Wondering how you can find balance with co-op, and gym class, and clubs, oh my! And piano lessons, and Awana, and all of the sports! The list of things to sign up for each fall is never-ending. It seems like as soon as you determine your homeschool schedule, you’re bombarded with a million activities happening in your church, co-op, and community.
Sorting out what to sign up for is one of the most difficult areas of homeschooling. Because you are responsible for every aspect of your child’s education and social development, it is tempting to join every club, go on every field trip, and take every homeschool class at your local library or YMCA. After all, they are great things, full of wonderful opportunities for kids to learn and grow, and you want to support organizations that support homeschooling.
The problem is that a homeschool mom who overcommits herself eventually hits a wall. Homeschool veterans fondly refer to that wall as “February”.
Homeschool moms are some of the most independent and high capacity women I’ve met.
They can get more done with a baby on their hip than most people can accomplish with a full-time assistant. They can educate six kids, make bread from scratch, invent a unit study on a whim, and keep their cool under extreme pressure…and that’s on a bad day.
When faced with the many options available at the beginning of the school year, they honestly assess their schedules and choose sparingly. The problem is, there’s just so much to choose from, and adding even one regular out-of-the-house activity can mean an entire day of no school.
So how do you find balance? In my years of homeschooling, I always came back to three principles that kept me grounded: margin, support, and temperance.
You Can Find Balance !
I have a tendency to see an empty space in my schedule and see it as a slot to be filled. As a young homeschool mom, I learned from a wise friend that I should never look at my calendar in public and answer requests for my time on the spot. Deciding whether or not to commit to something needs to be considered more thoughtfully, because once I sign up for something…I’m all in.
The pressure of pleasing someone while they can see an open day on my calendar was too much for me. I needed to have space and freedom to see that the empty spot on my calendar was there for a reason and not have to make excuses for declining an invitation simply because I needed downtime. The days and hours on your calendar that are “open” create margin in your life for rest, leisure, and recovery. Allowing margin in your schedule for those important elements will nourish you in a way that pleasing others cannot.
None of us are capable of discerning what’s best on our own. We need our spouses, family, and friends to help sort things out. We need counsel from those who have gone before us, advice from people who are wiser, and constructive inquiry from people we trust. If you’re acting as a lone wolf deciding every aspect of your homeschool life independently from the support of others, you are in danger of leading yourself and your family into a dangerous place.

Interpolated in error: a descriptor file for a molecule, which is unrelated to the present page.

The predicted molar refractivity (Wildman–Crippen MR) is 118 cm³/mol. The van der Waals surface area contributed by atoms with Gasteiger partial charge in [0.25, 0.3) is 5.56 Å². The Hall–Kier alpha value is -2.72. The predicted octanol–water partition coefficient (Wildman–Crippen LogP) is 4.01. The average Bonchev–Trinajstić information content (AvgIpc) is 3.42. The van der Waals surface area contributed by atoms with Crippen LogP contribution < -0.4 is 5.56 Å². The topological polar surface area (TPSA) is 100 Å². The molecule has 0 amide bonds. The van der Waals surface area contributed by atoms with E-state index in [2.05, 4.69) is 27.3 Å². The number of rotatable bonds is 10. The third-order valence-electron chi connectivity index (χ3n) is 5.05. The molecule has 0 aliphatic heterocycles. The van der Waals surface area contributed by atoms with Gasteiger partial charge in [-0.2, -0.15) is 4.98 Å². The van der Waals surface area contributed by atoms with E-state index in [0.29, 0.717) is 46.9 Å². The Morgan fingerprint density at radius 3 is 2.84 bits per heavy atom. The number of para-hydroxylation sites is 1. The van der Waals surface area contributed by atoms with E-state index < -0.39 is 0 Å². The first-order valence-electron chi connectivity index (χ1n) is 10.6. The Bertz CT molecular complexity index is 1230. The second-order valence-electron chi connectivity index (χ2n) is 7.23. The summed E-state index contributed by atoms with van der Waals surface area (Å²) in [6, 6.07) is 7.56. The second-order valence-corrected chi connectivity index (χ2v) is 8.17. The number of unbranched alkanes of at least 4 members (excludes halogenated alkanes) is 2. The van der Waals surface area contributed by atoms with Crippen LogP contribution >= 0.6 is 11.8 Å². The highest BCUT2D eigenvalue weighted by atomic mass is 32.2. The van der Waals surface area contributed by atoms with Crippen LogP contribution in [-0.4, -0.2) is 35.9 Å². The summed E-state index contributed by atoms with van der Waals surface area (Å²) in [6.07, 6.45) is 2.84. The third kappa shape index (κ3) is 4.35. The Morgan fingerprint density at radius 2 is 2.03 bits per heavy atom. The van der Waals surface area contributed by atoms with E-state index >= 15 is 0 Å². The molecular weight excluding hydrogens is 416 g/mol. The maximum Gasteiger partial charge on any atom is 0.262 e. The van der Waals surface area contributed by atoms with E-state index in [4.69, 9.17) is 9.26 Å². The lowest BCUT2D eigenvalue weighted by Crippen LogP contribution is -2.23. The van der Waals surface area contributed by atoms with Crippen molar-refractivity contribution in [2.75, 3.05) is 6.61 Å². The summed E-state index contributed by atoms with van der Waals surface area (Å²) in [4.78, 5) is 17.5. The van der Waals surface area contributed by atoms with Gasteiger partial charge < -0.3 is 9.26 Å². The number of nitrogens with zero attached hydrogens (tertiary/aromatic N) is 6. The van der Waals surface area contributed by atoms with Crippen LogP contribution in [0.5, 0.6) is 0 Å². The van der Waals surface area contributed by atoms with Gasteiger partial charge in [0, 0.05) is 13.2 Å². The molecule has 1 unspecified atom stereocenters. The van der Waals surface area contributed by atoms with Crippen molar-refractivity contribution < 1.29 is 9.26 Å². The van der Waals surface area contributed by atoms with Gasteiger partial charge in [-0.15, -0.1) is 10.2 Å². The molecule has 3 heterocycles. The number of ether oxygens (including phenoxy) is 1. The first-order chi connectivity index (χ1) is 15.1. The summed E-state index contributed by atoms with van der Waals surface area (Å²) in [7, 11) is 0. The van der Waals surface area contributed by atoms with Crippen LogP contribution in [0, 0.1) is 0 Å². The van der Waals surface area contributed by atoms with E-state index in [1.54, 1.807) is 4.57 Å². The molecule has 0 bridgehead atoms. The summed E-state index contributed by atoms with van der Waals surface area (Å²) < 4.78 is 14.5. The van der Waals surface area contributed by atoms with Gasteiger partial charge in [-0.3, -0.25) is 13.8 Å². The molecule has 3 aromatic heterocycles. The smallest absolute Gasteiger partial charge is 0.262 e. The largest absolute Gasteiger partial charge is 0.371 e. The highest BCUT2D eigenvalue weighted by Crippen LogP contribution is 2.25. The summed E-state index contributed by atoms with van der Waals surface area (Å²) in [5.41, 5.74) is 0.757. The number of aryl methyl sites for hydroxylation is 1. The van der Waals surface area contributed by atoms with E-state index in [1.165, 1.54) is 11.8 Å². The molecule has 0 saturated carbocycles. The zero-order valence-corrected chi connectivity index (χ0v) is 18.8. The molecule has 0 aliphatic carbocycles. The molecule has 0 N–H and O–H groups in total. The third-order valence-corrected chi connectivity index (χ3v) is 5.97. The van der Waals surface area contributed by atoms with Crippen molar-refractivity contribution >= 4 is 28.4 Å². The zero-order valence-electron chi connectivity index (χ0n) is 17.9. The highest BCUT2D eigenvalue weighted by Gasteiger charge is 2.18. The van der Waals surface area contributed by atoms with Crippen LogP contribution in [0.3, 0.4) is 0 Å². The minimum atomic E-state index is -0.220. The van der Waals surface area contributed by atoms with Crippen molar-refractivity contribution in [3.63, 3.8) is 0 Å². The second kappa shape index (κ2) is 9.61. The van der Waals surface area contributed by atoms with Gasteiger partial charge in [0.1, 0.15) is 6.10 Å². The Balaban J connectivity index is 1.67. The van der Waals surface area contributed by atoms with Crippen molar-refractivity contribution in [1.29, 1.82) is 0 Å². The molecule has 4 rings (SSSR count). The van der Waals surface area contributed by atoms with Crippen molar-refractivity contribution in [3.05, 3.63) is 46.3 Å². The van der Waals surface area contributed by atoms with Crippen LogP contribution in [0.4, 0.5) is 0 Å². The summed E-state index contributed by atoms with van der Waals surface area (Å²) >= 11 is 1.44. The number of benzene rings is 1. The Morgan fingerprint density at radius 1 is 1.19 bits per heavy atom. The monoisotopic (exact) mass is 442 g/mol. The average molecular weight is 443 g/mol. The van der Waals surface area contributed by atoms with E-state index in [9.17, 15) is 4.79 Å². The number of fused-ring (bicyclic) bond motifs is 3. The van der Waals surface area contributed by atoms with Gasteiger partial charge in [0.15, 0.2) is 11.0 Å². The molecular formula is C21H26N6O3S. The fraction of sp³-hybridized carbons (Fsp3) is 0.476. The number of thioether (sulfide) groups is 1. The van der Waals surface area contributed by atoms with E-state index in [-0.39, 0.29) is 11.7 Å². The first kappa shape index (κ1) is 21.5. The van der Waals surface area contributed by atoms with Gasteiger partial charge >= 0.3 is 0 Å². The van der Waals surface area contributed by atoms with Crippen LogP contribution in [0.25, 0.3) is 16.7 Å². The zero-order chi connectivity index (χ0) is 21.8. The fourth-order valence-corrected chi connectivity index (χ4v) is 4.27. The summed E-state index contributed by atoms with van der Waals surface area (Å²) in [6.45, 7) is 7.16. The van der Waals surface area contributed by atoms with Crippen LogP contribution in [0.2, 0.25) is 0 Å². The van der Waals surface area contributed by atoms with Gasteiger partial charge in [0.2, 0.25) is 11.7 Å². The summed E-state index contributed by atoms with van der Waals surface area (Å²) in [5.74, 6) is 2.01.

We were made for community, and consulting with others will keep us grounded and offer insight that we cannot conjure up on our own. A homeschool support group, a small group of ladies from church, and family members who are included in your decision-making process will keep you grounded and accountable with your schedule. It’s also a lot easier to ask for help getting kids to lessons, sharing household tasks, and having a night out to yourself for a Bible Study or support group meeting when your helpers have been part of the process.
The word “temperance” is usually associated with alcohol, but I find it pertains to anything in our lives that we are inclined to overindulge in. For many moms, overindulging in activity is a legitimate threat to our household and internal peace. Temperance refers to the practice of habitual moderation of a particular desire, and it requires the act of self-control. Reigning in your schedule and refraining from over-commitment is an act of the will.
It takes effort and practice to maintain margin in your life, say “no” to good things, and intentionally include others in your life. Like any good virtue, it has to be valued, prioritized, and initiated; it won’t just happen. To prevent becoming the person who always complains about being over-committed, exhausted, and busy, but who is perpetually the first person to sign up for the next cool thing, you simply have to stop.
If you want to avoid hitting February like it’s a brick wall, it’s important to start now and process each opportunity you have to add something to your schedule. It’s about more than just how fun or educational things are. It’s really about the sustainability of the pace you set for yourself and your family. If you’re not sure how much you can handle, take a break from saying “yes” for a bit, and don’t begin saying it again until you understand what a healthy margin looks like for your family.
When you dedicate your time to developing supportive relationships with your spouse and friends, they can help you decide what to add and when. You don’t have to do it all, and you don’t have to do it all alone. Those lessons, field trips, and clubs will all be there next month or next year, and you’ll enjoy them much more when you are participating from a place of peace, self-control, and support.
Homeschool Made Simple
Author, Jessie Wiegand
Jessie is a mom of five who has been homeschooling since 2000. She loves serving the homeschool community and has been active as a support group leader and co-op teacher in southeast Michigan for over 15 years.